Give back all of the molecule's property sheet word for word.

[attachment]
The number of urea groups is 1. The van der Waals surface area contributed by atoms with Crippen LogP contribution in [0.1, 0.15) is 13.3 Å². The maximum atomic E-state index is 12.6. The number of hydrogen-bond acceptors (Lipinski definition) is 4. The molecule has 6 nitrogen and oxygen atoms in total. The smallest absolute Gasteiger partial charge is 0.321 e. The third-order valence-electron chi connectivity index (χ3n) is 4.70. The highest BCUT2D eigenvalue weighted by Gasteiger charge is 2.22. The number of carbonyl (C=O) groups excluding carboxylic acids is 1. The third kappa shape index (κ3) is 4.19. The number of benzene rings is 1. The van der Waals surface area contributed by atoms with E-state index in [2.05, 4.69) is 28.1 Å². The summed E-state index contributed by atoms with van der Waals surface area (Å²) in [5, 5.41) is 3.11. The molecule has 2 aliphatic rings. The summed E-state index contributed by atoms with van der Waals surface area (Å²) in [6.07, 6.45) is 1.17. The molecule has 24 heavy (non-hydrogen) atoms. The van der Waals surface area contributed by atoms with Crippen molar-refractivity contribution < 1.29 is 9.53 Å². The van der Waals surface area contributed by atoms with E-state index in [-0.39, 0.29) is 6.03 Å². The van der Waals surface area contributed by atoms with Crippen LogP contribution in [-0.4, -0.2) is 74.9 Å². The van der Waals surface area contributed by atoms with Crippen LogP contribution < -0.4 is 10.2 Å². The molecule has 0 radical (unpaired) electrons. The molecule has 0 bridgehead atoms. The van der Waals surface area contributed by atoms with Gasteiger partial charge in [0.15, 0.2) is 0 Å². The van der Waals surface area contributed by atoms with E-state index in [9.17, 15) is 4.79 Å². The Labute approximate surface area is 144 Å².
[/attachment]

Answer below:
The number of urea groups is 1. The van der Waals surface area contributed by atoms with Crippen LogP contribution in [0.1, 0.15) is 13.3 Å². The maximum atomic E-state index is 12.6. The number of hydrogen-bond acceptors (Lipinski definition) is 4. The molecule has 6 nitrogen and oxygen atoms in total. The smallest absolute Gasteiger partial charge is 0.321 e. The third-order valence-electron chi connectivity index (χ3n) is 4.70. The highest BCUT2D eigenvalue weighted by Gasteiger charge is 2.22. The number of carbonyl (C=O) groups excluding carboxylic acids is 1. The third kappa shape index (κ3) is 4.19. The number of benzene rings is 1. The van der Waals surface area contributed by atoms with E-state index in [2.05, 4.69) is 28.1 Å². The summed E-state index contributed by atoms with van der Waals surface area (Å²) in [5, 5.41) is 3.11. The molecule has 2 aliphatic rings. The summed E-state index contributed by atoms with van der Waals surface area (Å²) in [6.07, 6.45) is 1.17. The molecule has 24 heavy (non-hydrogen) atoms. The van der Waals surface area contributed by atoms with Crippen molar-refractivity contribution < 1.29 is 9.53 Å². The van der Waals surface area contributed by atoms with E-state index in [-0.39, 0.29) is 6.03 Å². The van der Waals surface area contributed by atoms with Crippen LogP contribution in [-0.4, -0.2) is 74.9 Å². The van der Waals surface area contributed by atoms with Crippen LogP contribution < -0.4 is 10.2 Å². The molecule has 0 radical (unpaired) electrons. The molecule has 0 bridgehead atoms. The van der Waals surface area contributed by atoms with Gasteiger partial charge in [0.15, 0.2) is 0 Å². The van der Waals surface area contributed by atoms with E-state index in [9.17, 15) is 4.79 Å². The Labute approximate surface area is 144 Å².